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Health Matters: Skin cancer

Joanne Rose is a retired nurse with 35 years of experience in public health, health promotion and protection. She lives off grid in Stephenville, on her farm with her husband Tom, and is lucky enough to be surrounded by family. Health perspectives shared in this column are meant to inspire and inform, but not to replace the advice of your regular healthcare professional.

What are these spots anyway?

It’s that time of year when the summer sun and wind start to wind down and naturally our skin may show a few little changes in appearance. Some sun tanning may be a little uneven. Some exposed areas such as ears and nose may have a little burn or discolouration.

So how do you know what is a good spot and what is not?

The Canadian Cancer Society recognizes that skin cancers can be successfully treated and cured when detected early, but how do you do that? Well, most healthcare information advises that people start by examining their skin in a well-lit room.

Using a mirror, examine all parts of your body for any changes or irregularities. Examining your skin regularly will help you to identify when there are any new changes.

Skin cancer usually starts as an abnormal area or change on any part of the skin. Look for and make note of any changes including: a sore that doesn’t heal or comes back after healing; a mole or sore that oozes, bleeds or is crusty; a change in the colour, size or shape of a mole or birthmark; a growth or area that is itchy, irritated or sore; rough or scaly red patches; small, smooth and shiny lumps that are pearly white, pink or red; pale white or yellow flat areas that look like scars or raised lumps that indent in the center.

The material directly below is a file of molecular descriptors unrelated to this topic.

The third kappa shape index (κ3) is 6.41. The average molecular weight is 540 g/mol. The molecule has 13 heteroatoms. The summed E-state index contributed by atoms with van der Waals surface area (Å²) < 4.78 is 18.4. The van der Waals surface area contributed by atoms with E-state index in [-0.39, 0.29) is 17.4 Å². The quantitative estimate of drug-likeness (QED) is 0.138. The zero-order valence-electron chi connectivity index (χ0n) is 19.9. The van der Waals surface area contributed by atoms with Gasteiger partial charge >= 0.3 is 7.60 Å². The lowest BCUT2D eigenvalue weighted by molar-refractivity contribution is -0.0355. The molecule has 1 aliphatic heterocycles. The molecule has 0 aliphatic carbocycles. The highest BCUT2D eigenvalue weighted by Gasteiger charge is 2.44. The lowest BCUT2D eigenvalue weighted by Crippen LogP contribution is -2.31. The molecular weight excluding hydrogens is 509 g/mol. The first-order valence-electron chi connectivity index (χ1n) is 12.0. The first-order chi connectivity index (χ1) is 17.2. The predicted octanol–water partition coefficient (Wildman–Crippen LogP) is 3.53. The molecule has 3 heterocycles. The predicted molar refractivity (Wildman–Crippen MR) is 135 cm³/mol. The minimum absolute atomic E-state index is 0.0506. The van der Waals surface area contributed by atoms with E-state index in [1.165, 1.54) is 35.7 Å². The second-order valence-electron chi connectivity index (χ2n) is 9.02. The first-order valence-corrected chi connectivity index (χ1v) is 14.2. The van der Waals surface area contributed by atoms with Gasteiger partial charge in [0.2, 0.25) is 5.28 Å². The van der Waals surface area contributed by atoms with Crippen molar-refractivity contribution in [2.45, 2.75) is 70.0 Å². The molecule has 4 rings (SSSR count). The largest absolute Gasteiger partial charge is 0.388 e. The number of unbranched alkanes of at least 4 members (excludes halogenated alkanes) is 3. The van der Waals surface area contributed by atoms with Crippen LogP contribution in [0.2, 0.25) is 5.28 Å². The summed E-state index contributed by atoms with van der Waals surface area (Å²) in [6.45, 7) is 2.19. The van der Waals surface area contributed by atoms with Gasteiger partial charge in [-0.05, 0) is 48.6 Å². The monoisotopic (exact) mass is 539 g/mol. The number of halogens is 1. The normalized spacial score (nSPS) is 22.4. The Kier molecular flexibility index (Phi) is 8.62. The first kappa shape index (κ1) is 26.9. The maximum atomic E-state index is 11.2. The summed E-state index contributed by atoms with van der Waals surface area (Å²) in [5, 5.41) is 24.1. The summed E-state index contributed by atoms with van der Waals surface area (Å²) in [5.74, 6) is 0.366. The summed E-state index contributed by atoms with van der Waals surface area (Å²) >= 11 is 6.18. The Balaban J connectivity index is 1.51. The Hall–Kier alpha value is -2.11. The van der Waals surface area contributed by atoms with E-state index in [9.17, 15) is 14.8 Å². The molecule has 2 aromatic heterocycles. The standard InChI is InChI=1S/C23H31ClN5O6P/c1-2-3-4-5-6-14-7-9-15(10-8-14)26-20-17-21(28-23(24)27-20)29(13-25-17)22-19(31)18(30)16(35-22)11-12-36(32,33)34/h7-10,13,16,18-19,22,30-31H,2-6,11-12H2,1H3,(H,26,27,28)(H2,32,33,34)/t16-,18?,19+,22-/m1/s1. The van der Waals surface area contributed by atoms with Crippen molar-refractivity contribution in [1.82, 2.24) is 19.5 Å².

Given the wide variety of descriptions noted above, if you do find an area of concern the best option is to seek advice from a healthcare professional. Your family doctor or nurse practitioner can examine your skin and, if necessary, refer you to a specialist to have the area cut out or biopsied and sent for further testing.

Skin cancer is caused mainly by exposure to ultraviolet rays via sunshine or tanning beds. The risk factors include exposure to sun, radiation therapy, increasing age, fair skin, family history of skin cancer, certain medications that suppress immunity, or exposure to arsenic.

In Newfoundland and Labrador, your exposure can be higher if your job has involved working outdoors for extended periods of time. Examples include commercial fishing, construction work, gardening, roofing, agriculture, and adventure tourism operators.

Another contributing factor is age. Older workers may have weakened immune systems and the opportunity exists for repeated exposures over time.

Medications such as corticosteroids taken for asthma, arthritis, or allergic reactions can weaken your immune system. Diseases such as lupus or inflammatory bowel disease can weaken your immune system. If you fall into one of these risk categories, you should do a skin exam regularly and discuss scheduling a regular skin exam with your health professional.

The important things to watch for are new or recurring skin changes, irregular shape or colour, a skin irregularity that is larger than a quarter of an inch, and itching, burning or tingling sensations. It never hurts to have these things checked out by a trained healthcare provider.

And some last words of advice – control your risk as much as possible. Avoid tanning beds and wear sunscreen. Cover your skin with light clothing and wear a hat!

As the old saying goes, an ounce of prevention is worth a pound of cure!

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